Fatherís Day slipped up on me this year. No, I didnít forget to call my dad and share a few minutes on the phone with him. And Iíll see him sometime in the next few weeks when I head to DeLand for vacation. But I usually like to honor all the dads out there with some thoughts in this column. Since I believe that every day should be one that we honor and pay tribute to our dads, itís not too late to wish all the dads, step-dads and surrogate dads out there all the best.
Fatherís Day slipped up on me this year. No, I didnít forget to call my dad and share a few minutes on the phone with him. And Iíll see him sometime in the next few weeks when I head to DeLand for vacation.
But I usually like to honor all the dads out there with some thoughts in this column. Since I believe that every day should be one that we honor and pay tribute to our dads, itís not too late to wish all the dads, step-dads and surrogate dads out there all the best.
I love watching our local coaches as they coach their sons and daughters. There is something special about watching the bond between parent and child strengthen on a baseball diamond, football field or basketball court.
For many of us, our dad was our first coach who taught us the finer points of the sports we love today. Maybe he didnít get it right all the time, but he tried to teach us the basics. If we were lucky, our dad was even more interested in teaching us the basic skills needed to succeed in life.
When we were kids, I doubt many of us understood how tired our dad was after work, when he took time to play catch with us in the backyard before supper. I can think of better ways for a father to spend his time than coaching Little League baseball, YMCA basketball or Pop Warner football.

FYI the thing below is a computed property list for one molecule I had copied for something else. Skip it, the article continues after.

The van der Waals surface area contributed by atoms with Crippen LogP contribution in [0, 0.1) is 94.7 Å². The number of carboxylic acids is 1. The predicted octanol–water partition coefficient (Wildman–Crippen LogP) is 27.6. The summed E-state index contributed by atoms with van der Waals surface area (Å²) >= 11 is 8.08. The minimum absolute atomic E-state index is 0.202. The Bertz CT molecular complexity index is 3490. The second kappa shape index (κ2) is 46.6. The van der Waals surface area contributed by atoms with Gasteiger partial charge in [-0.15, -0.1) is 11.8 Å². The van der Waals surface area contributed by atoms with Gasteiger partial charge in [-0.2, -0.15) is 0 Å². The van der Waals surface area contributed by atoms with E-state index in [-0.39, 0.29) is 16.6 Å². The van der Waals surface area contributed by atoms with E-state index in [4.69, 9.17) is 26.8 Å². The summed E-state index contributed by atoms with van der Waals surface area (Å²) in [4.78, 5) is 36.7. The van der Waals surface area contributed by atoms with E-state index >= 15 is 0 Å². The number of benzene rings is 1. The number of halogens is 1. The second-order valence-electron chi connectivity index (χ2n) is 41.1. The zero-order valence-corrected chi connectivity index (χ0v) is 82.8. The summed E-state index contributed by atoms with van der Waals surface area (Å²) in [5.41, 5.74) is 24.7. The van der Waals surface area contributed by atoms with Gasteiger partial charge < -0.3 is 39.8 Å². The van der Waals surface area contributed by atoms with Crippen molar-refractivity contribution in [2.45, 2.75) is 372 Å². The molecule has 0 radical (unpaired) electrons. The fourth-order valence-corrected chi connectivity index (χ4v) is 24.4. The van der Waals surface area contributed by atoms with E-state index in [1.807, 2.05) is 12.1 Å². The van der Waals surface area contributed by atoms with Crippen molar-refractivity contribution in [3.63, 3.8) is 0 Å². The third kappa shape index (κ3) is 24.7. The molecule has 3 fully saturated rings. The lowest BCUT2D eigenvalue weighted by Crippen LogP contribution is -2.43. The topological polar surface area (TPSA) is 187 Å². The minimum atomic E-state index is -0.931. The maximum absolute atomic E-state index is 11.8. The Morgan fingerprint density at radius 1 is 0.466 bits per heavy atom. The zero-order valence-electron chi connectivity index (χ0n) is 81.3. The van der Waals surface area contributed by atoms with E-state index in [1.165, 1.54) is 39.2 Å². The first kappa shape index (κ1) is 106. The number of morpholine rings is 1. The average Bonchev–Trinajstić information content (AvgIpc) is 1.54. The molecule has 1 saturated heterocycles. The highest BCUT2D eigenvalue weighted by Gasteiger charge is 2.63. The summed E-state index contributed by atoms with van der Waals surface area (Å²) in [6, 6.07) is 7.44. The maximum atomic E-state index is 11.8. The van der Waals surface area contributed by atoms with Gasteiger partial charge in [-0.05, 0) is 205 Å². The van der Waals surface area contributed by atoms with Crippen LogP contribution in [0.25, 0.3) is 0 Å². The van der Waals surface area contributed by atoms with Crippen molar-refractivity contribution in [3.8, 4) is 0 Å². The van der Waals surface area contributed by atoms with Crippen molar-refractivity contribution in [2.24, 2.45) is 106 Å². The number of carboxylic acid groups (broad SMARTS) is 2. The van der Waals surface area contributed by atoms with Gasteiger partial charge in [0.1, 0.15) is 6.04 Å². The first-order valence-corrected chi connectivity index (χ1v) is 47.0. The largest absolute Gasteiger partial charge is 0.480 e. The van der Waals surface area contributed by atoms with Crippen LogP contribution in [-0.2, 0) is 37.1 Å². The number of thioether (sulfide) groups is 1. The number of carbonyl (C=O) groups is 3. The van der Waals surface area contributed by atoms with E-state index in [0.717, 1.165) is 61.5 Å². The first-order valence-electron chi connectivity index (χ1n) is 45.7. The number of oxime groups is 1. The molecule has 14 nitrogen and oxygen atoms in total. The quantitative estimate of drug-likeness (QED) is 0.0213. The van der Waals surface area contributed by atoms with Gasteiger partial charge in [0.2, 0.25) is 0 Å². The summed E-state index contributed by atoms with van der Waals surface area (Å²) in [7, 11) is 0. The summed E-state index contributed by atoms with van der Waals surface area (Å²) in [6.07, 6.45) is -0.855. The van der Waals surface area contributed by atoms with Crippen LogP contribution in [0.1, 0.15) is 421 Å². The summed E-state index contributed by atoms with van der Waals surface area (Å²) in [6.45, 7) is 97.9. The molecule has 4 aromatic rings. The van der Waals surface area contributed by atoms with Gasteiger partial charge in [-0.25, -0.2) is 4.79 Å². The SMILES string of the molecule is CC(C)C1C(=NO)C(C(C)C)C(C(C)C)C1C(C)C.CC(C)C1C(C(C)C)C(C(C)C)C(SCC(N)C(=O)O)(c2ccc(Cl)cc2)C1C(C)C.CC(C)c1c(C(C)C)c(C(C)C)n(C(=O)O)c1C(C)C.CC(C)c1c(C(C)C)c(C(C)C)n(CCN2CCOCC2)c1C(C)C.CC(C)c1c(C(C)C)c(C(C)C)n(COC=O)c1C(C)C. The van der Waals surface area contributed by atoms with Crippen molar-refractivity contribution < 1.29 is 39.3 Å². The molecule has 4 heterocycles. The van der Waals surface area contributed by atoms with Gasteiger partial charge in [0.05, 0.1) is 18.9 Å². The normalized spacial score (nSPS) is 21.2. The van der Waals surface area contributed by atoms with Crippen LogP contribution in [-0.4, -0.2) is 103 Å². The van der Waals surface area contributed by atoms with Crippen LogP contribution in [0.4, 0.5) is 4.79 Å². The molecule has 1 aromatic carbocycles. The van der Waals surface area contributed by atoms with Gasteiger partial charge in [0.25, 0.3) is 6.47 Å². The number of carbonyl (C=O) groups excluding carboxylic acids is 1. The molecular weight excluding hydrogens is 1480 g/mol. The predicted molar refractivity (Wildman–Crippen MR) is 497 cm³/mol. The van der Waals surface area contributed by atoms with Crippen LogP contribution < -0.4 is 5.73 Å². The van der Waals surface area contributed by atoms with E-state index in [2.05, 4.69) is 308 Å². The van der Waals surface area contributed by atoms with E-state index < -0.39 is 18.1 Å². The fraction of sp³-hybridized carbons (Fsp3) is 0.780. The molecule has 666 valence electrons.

Through the years, my dad coached dozens of other boys on countless teams, just as many of your dads have done. Iím sure many of you share similar memories of an old duffel bag used to hold baseball bats, balls and the catcherís equipment of shin guards, a chest protector and mask.
That bag of baseball stuff stayed in the trunk of Dadís car so he would have it if he was running late to practice or a game.
My dad grew up in the 1930s and 40s, when baseball gloves were primitive even by the standards of the 1960s and 1970s. Maybe thatís why he always insisted on his players catching the ball with two hands.
More than 40 years after he coached my last Little League game, I can still hear Dad shouting, ďIf the good Lord had meant for you to catch a ball with one hand, he wouldnít have given you the other one.Ē
Whether your dad is 5-foot-7 or 6-foot-8, when you were in the first or second grade, he seemed 10 feet tall. I hope you had a good enough relationship with your dad that you tried to walk in his stride or try his shoes on for size.
My dad would tell me that I might get to be 6-foot-6 and weigh 280 pounds, but Iíd never be able to whip him. I never made it to 6 feet, but I have tipped the scales at more than 300 pounds, and Dad is now a feeble old man. I want to believe that he can still whip me and that those strong arms that once carried me can still handle his share of the load.
Dadís health is failing now, and Iím surprised and thankful he was still around to celebrate Fatherís Day 2013. Thereís a good chance he wonít be around for next Fatherís Day or even for his birthday in late October.
I celebrate Fatherís Day every day now. I call Dad each day to tell him how much I love him. I know we will never play another game of catch or shoot baskets again on an old asphalt basketball court, but it doesnít matter.
Each day remains a gift to share a laugh or just to remember while strengthening a bond that only a dad and his boy can know.
It may not be Fatherís Day, but call your dad. Youíll be glad you did.
Randy Dickson is the Crestview News Bulletinís sports editor. Email him at firstname.lastname@example.org, tweet him @BigRandle, or call 682-6524.